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Gender Distribution of the American Board of Anesthesiology Diplomates, Examiners, and Directors (1985–2015)

Fahy, Brenda G. MD, MCCM*; Culley, Deborah J. MD; Sun, Huaping PhD; Dainer, Rupa MD§; Lutkoski, Benjamin P. MSIS; Lien, Cynthia A. MD

doi: 10.1213/ANE.0000000000003399
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To understand the potential role of women in leadership positions, data from the American Board of Anesthesiology (ABA) were analyzed to explore the impact of women in the specialty of anesthesiology. The number of newly certified ABA diplomates, oral examiners, and directors from 1985 to 2015 was obtained from the ABA database. The percentages of women in each group were calculated for each year. Because it took an average of 10 years for a diplomate to become an oral examiner and an average of 7 years for an oral examiner to be elected as a director during the study period, the following percentages were compared: women oral examiners versus newly certified women diplomates 10 years prior and women directors versus women oral examiners 7 years prior. The correlation coefficients between the percentages of women oral examiners and of newly certified women diplomates 10 years prior and between the percentages of women directors and women oral examiners 7 years prior were calculated. From 1985 to 2015, the percentage of newly certified women diplomates increased from 15% to 38% with an average annual increase of 0.74%, percentage of women oral examiners increased from 8% to 26% with an average annual increase of 0.63%, and percentage of women directors increased from 8% to 25% with an average annual increase of 0.56%. The percentage of women examiners consistently lagged behind the percentage of women diplomates who were certified 10 years earlier; the average difference over 21 years from 1995 to 2015 was −3.7% with a standard deviation of 2.1%. The correlation coefficient between the percentages of women examiners and newly certified women diplomates 10 years earlier from 1995 to 2015 was 0.86 (P < .001). However, the percentage of women directors was generally higher than that of women examiners 7 years earlier; the average difference over 24 years from 1992 to 2015 was 3.5% with a standard deviation of 4.0%. The correlation coefficient between the percentages of women directors and women examiners 7 years prior from 1992 to 2015 was 0.86 (P < .001). The percentage of newly certified women diplomates, examiners, and directors increased steadily from 1985 to 2015. The percentage of women examiners lagged behind that of women diplomates 10 years prior from 1995 to 2015; however, the percentage of women directors was, on average, higher than that of the women examiners 7 years prior from 1992 to 2015.

From the *Department of Anesthesiology, University of Florida College of Medicine, Gainesville, Florida

Department of Anesthesiology, Brigham and Women’s Hospital, Boston, Massachusetts

The American Board of Anesthesiology, Raleigh, North Carolina

§Ambulatory Surgical Center, Pediatric Specialists of Virginia, Fairfax, Virginia

Department of Anesthesiology, Medical College of Wisconsin, Milwaukee, Wisconsin.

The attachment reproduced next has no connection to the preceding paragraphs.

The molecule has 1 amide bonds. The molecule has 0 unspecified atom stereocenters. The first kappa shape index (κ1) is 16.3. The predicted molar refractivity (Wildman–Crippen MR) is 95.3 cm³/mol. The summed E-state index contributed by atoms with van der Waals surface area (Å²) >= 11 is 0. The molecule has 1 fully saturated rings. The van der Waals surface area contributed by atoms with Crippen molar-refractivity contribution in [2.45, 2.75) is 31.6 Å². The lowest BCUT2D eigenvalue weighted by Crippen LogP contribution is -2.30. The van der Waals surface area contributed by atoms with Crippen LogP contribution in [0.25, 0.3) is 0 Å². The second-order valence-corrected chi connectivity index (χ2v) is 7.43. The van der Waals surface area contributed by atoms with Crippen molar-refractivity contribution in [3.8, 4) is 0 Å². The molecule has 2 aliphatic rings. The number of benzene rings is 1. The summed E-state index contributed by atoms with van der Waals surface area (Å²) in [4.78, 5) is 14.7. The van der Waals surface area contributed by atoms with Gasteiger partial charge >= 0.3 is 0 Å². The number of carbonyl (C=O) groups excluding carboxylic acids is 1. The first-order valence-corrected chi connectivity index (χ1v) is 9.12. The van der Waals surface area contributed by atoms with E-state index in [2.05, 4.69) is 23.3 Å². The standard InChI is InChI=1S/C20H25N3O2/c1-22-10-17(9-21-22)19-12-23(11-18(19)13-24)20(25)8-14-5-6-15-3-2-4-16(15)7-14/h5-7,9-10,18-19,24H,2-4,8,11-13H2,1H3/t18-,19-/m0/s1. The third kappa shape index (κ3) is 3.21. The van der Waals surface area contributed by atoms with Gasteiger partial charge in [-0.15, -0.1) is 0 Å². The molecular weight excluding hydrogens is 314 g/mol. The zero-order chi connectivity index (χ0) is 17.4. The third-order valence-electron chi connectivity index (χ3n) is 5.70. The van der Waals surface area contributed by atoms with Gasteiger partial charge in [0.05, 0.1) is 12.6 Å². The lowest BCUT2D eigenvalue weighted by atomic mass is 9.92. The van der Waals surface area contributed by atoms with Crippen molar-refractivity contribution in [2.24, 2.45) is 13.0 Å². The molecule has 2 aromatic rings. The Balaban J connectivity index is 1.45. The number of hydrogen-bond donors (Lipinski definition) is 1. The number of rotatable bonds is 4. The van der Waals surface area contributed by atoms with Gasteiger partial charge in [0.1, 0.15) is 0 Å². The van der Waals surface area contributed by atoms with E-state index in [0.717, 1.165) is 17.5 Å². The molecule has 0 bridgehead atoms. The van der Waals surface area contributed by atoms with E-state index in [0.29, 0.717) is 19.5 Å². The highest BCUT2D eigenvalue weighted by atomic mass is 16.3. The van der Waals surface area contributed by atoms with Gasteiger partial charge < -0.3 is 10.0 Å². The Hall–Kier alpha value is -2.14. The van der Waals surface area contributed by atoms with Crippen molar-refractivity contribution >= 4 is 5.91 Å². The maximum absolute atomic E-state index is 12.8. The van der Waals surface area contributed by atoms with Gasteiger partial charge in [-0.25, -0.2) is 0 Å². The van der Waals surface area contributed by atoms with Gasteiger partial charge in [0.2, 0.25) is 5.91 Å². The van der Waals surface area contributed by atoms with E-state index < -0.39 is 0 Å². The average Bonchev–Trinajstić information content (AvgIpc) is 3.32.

Published ahead of print April 19, 2018.

Accepted for publication March 15, 2018.

Funding: None.

Conflicts of Interest: See Disclosures at the end of the article.

Reprints will not be available from the authors.

Address correspondence to Brenda G. Fahy, MD, MCCM, Department of Anesthesiology, University of Florida College of Medicine, 1600 SW Archer Rd, PO Box 100254, Gainesville, FL 32610. Address e-mail to bfahy@anest.ufl.edu.

Currently, half of the graduates from US medical schools are women, yet men exceed women in the number of faculty positions in US medical schools by a 2:1 ratio, according to recent data from the Association of American Medical Colleges.1 Although the reasons why there are fewer women faculty is likely multifactorial, one of the issues commonly cited includes a lack of role models that are women in leadership positions.2–4

The American Board of Anesthesiology (ABA) was created in 1938 as the certifying body for physician anesthesiologists. The directors of the ABA work closely with the Accreditation Council for Graduate Medical Education (ACGME), to ensure that residency training standards are optimal, and the American Board of Medical Specialties, to ensure that the ABA diplomates meet the highest standards of our specialty. Accordingly, candidates for ABA certification must have satisfactorily completed an ACGME-accredited anesthesiology residency training program and successfully go through a rigorous certification process to earn the status of diplomate of the ABA. Being chosen from a larger pool of oral examiners, the directors represent a small number of practicing anesthesiologists who are recognized experts in the field to develop and administer in-training and certifying examinations and to create and enforce certification standards and other ABA policies. Being chosen as a director is widely considered to be a mark of a leader within the field of anesthesiology. The ABA thus is an organization that could provide role models for women desiring to further advance their careers.

Because all oral examiners and ABA directors are required to be certified by the ABA, these individuals are chosen from the diplomate pool. One would expect that the oral examiners and directors would reflect the diversity of the diplomate pool and that the number of oral examiners who were women would increase as the number of directors who were women increased. To identify the potential role of the ABA on the impact of women in the specialty, this study examined data from the ABA to determine whether there were changes in the proportion of women anesthesiologists in its diplomates, oral examiners, and directors from 1985 to 2015.

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METHODS

The numbers of women and men who were newly certified diplomates, oral examiners, and directors from 1985 to 2015 were obtained from the ABA database. The self-identified gender is 1 piece of demographic information that the ABA collects when the residency program submits a resident enrollment form for each newly enrolled resident and thus the physician is added to the ABA database.

To become an ABA diplomate is a prerequisite of becoming an ABA examiner, and to be an ABA examiner is a prerequisite of becoming an ABA director. An anesthesiologist must complete 48 months of satisfactory training in an ACGME-accredited residency program, pass both written and oral examinations, in its traditional primary certification system, to become certified in anesthesiology (ie, a diplomate of the ABA). Most often, candidates take the written examination the same year they complete residency, and if they pass the written examination, they take the oral examination the following year.